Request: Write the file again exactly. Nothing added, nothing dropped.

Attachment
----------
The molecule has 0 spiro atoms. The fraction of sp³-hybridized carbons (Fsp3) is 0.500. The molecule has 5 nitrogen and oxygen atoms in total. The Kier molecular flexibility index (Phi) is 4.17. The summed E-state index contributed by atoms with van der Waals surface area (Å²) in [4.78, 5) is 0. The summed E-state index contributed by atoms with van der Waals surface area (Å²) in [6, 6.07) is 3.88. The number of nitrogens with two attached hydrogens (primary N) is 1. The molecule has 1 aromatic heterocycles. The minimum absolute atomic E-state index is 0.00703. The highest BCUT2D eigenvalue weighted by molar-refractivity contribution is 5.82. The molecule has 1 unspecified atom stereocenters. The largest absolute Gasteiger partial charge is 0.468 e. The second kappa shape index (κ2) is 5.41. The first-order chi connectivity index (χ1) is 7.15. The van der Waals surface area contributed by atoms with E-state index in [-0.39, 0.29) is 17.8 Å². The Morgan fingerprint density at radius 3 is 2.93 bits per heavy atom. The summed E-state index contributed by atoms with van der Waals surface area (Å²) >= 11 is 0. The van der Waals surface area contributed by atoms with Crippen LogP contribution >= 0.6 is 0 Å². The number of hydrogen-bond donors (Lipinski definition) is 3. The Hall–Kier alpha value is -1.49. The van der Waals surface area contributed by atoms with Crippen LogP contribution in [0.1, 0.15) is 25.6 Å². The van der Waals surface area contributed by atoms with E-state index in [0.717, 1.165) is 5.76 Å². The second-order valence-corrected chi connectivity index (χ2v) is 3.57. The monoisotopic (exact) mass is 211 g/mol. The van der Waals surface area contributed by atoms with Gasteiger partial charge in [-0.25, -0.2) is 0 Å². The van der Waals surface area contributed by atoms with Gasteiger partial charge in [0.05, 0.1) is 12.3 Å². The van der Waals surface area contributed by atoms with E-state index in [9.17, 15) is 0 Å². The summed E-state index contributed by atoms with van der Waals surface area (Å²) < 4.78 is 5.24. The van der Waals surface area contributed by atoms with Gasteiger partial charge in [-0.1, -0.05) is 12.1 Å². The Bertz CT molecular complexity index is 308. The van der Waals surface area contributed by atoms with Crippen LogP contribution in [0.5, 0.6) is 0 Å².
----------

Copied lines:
The molecule has 0 spiro atoms. The fraction of sp³-hybridized carbons (Fsp3) is 0.500. The molecule has 5 nitrogen and oxygen atoms in total. The Kier molecular flexibility index (Phi) is 4.17. The summed E-state index contributed by atoms with van der Waals surface area (Å²) in [4.78, 5) is 0. The summed E-state index contributed by atoms with van der Waals surface area (Å²) in [6, 6.07) is 3.88. The number of nitrogens with two attached hydrogens (primary N) is 1. The molecule has 1 aromatic heterocycles. The minimum absolute atomic E-state index is 0.00703. The highest BCUT2D eigenvalue weighted by molar-refractivity contribution is 5.82. The molecule has 1 unspecified atom stereocenters. The largest absolute Gasteiger partial charge is 0.468 e. The second kappa shape index (κ2) is 5.41. The first-order chi connectivity index (χ1) is 7.15. The van der Waals surface area contributed by atoms with E-state index in [-0.39, 0.29) is 17.8 Å². The Morgan fingerprint density at radius 3 is 2.93 bits per heavy atom. The summed E-state index contributed by atoms with van der Waals surface area (Å²) >= 11 is 0. The van der Waals surface area contributed by atoms with Crippen LogP contribution >= 0.6 is 0 Å². The number of hydrogen-bond donors (Lipinski definition) is 3. The Hall–Kier alpha value is -1.49. The van der Waals surface area contributed by atoms with Crippen LogP contribution in [0.1, 0.15) is 25.6 Å². The van der Waals surface area contributed by atoms with E-state index in [0.717, 1.165) is 5.76 Å². The second-order valence-corrected chi connectivity index (χ2v) is 3.57. The monoisotopic (exact) mass is 211 g/mol. The van der Waals surface area contributed by atoms with Gasteiger partial charge in [-0.25, -0.2) is 0 Å². The van der Waals surface area contributed by atoms with Gasteiger partial charge in [0.05, 0.1) is 12.3 Å². The van der Waals surface area contributed by atoms with E-state index in [9.17, 15) is 0 Å². The summed E-state index contributed by atoms with van der Waals surface area (Å²) < 4.78 is 5.24. The van der Waals surface area contributed by atoms with Gasteiger partial charge in [-0.1, -0.05) is 12.1 Å². The Bertz CT molecular complexity index is 308. The van der Waals surface area contributed by atoms with Crippen LogP contribution in [0.5, 0.6) is 0 Å².